MEDN40100 Medicine II

Academic Year 2023/2024

The aim of the module is to help students develop the knowledge, skills and professionalism necessary to become a good doctor.
This six-week module aims to build upon the foundation of the basic sciences and clinical medicine already learned and focus on developing the student's skills in critical thinking, clinical reasoning and data interpretation. There is a blended approach to teaching including, clinical placements, lectures, and small group tutorials . Clinical placements are an important part of clinical and professional training and provides students with the opportunity to observe medical teams in practice and engage with patients and real world issues of patient safety, ethics and professionalism preparing them for their future role as doctors. During this module, students will have clinical placements in medicine, emergency medicine, anaesthesia and radiology. Clinical placements comprise of a 3-week rotation in medicine, and 1-week rotations in emergency medicine, anaesthesia and radiology. Students will do a 1 week rotation in ophthalmology during medicine 1 or 2. Attendance at lectures, tutorials, and clinical attachments is required to satisfactorily complete this module.

Professionalism - 'must pass' Component:

Professionalism is integral to and will be assessed throughout the module. Any behavior which is considered to be in breach of professional behavior will be formally noted. This forms part of the ‘must pass’ component of the assessment.
Any behaviour which is considered to be in breach of professional behaviour as set out in the School's Statement on Fitness to Practice (in addition to the University's policy) will be formally noted.

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Curricular information is subject to change

Learning Outcomes:

On completion of this module students should be able to:

Knowledge
• Describe the pathology and pathophysiology underlying various diseases and conditions.
• Describe the most frequent clinical, laboratory, imaging, and pathologic manifestations of common disease states
• Demonstrate competency in the safe and effective use of medications

Skills
1. Diagnostic Decision Making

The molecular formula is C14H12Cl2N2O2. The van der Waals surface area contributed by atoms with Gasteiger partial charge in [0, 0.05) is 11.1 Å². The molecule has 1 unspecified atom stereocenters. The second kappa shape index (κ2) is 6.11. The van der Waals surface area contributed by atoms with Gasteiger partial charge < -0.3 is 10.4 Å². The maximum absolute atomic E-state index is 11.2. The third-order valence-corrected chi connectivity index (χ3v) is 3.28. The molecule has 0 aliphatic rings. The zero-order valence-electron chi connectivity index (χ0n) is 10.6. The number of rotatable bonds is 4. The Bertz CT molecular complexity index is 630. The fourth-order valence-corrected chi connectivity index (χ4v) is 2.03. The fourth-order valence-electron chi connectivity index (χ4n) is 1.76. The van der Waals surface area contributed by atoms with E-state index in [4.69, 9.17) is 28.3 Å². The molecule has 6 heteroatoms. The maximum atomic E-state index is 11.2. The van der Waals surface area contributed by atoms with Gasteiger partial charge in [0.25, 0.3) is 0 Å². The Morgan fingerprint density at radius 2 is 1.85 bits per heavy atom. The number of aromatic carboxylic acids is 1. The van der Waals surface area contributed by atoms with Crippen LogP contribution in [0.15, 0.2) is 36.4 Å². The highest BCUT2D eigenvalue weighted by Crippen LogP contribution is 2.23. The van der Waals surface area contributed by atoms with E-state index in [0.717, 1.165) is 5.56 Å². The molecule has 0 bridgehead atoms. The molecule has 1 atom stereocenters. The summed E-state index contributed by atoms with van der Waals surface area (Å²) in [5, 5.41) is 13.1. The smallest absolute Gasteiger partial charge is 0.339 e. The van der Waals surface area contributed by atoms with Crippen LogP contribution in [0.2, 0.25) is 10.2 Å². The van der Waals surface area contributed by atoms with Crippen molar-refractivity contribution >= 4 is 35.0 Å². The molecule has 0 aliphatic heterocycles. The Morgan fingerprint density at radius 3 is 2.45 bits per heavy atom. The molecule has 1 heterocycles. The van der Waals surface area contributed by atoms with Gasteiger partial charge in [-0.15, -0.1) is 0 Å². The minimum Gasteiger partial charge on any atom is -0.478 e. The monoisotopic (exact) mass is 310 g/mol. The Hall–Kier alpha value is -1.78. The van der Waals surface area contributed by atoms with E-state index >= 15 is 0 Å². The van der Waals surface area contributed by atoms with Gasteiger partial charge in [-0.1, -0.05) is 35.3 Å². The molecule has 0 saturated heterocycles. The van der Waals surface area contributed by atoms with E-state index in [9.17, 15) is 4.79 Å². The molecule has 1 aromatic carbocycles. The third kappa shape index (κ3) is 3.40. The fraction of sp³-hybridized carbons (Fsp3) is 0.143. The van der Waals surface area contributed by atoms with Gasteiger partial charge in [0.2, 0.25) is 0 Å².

• Formulate a differential diagnosis based on the findings from the history and physical examination.
• Use the differential diagnosis to help guide diagnostic test ordering and its sequence.
• Recognise patients with immediately life-threatening or serious conditions requiring critical care and institute appropriate initial therapy.
• Reason deductively in solving clinical problems.

2. Test Interpretation
• Recommend the diagnostic studies with the greatest likelihood of useful results.
• Interpret the results of commonly used diagnostic procedures and tests in terms of the related pathophysiology.

3. Therapeutic Decision Making
• Design and explain the basis for appropriate management strategies (preventive, diagnostic and therapeutic) for common acute and chronic conditions.
• Describe factors that frequently alter the effects of medications, including drug interactions and compliance problems.

Professional Behaviours and Attitudes
• Demonstrate understanding of the 8 domains of good clinical practice
• Demonstrate respect for patients, health care professionals and other students.
• Attend scheduled teaching and clinical placements
• Submit assignments on time
• Behave and dress in a professional manner

Indicative Module Content:

Clinical reasoning and data interpretation

Student Effort Hours: 
Student Effort Type Hours
Lectures

40

Small Group

10

Tutorial

10

Autonomous Student Learning

50

Placement/Work Experience

90

Total

200

Approaches to Teaching and Learning: